14 Things You Didn't Know About Jet2, the 'Travel Brand of the Year'

Photo by fotokon/iStock/Getty Images Plus/Getty Images

by Hugh Morris, The Telegraph, May 23, 2018

It has been quite a year for Jet2. The airline celebrated its 15th birthday in February, it was named Britain's best airline at the TripAdvisor Travellers Choice Awards in April, and now it has been handed Which? Magazine's "Travel Brand of the Year" award. 

After a "disastrous, turbulent year" for the airline industry, Jet2 was singled out for proving "it’s possible to provide cheap tickets and good customer service", Which? said. Runners up were HF Holiday, Premier Inn and Riviera Travel.

Here are a few things you probably didn’t know about the UK’s fourth largest airline.

1. It exists to serve the north

Its first slogan, "The Airline of the North", was dropped in 2008 when it opened its first base south of Manchester, but Jet2 is still firmly focused on the upper half of England. It was founded after its owners, the Dart Group, spotted a gap in the market - there was quite simply a paucity of budget flights leaving from the north. With no low-cost airlines using Manchester, EasyJet confined to Liverpool and just British Midland (now BMI) flying out of Leeds Bradford, Jet2 began flogging cheap seats to a captive market.

2. Its first flight was to Amsterdam

On February 12, 2003, Jet2 sent its first aircraft, a Boeing 737, from Leeds Bradford to Amsterdam. It initially flew to the Dutch city twice daily.

3. It was a pretty lean operation back then

With a single destination and just two aircraft, the airline was certainly embryonic. But later in 2003, Jet2 (whose official name is Jet2.com, created in age when the suffix was almost revolutionary) added scheduled flights to seven more European sun and city break destinations.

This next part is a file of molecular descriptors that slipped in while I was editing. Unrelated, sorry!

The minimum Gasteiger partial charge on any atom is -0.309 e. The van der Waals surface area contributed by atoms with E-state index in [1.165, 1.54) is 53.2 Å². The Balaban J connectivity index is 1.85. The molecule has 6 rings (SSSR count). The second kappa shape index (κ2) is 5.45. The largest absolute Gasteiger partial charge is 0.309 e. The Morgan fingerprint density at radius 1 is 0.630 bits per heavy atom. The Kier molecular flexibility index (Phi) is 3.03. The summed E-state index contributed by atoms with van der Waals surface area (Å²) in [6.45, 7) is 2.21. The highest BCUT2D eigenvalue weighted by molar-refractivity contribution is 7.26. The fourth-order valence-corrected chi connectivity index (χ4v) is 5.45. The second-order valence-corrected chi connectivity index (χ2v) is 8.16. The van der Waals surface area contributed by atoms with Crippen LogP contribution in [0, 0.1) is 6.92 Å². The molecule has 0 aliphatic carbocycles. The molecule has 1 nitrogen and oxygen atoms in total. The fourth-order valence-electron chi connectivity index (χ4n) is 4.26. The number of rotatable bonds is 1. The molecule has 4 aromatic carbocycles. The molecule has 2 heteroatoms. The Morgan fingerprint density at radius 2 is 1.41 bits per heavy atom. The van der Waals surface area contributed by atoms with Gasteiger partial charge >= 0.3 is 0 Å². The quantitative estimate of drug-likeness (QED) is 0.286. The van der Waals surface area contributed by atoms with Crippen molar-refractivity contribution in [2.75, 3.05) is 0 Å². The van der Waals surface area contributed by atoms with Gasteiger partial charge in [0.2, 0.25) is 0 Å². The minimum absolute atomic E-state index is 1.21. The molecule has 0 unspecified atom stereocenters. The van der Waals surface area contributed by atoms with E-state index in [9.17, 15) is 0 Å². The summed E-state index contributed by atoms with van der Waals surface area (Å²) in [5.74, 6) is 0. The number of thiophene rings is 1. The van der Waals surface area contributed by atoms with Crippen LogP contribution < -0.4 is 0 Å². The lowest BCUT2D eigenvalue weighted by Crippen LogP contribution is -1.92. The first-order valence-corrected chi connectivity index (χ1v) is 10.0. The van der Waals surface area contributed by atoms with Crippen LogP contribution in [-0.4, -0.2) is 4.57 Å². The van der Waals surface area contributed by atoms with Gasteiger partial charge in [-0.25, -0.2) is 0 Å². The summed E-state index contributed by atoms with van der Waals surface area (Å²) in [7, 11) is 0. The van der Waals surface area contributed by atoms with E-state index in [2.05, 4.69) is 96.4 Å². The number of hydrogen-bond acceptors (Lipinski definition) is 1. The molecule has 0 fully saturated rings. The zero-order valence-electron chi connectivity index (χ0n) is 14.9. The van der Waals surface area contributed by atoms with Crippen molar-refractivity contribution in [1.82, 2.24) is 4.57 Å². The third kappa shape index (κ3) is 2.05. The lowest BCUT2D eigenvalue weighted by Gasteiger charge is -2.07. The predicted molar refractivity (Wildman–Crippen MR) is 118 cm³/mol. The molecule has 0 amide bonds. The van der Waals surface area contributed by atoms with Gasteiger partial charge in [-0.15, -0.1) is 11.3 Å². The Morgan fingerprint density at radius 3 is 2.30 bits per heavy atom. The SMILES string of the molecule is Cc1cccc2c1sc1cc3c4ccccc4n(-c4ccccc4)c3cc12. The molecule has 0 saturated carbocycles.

4. Jet2 began life as a cargo service

Before Jet2 was Jet2 it was Channel Express, running cargo, and post on behalf of the Royal Mail, to the Channel Islands and Europe from its base in Bournemouth. Channel Express was merged completely with Jet2 by 2006.

5. It doesn't have many empty seats

According to research by Telegraph Travel into passenger load factors (PLF), Jet2 is behind only Ryanair when it comes to flying with the fewest empty seats. Analysing data between April and September last year, Ryanair's planes were 96 per cent full, on average, while Jet2 recorded a figure of 93.2 per cent. For comparison, EasyJet's PLF was 92.1 per cent, and BA's 81.2 per cent. 

Standing room only | How do airline load factors compare? 

6. It carries nearly seven million people a year

In 2003 Jet2 carried 604,563 people on 5,542 flights. By 2016 that was up to 6.7m on 41,796 flights.

7. Which makes it one of the largest airlines in the UK

Behind BA, EasyJet and Flybe, Jet2 is the UK’s fourth largest airline, ahead of Virgin Atlantic, in terms of passengers carried.

8. It only flies two types of aircraft

With a fleet of 75 aircraft, Jet2 relies on just two models: the Boeing 737 and the larger 757. It has orders for 13 of new 737s, which will take its fleet up to 88. According to Telegraph Travel’s glimpse at a week in the life of an average aircraft, Jet2’s planes work pretty hard, with one totting up 23,777 miles in just seven days of flying.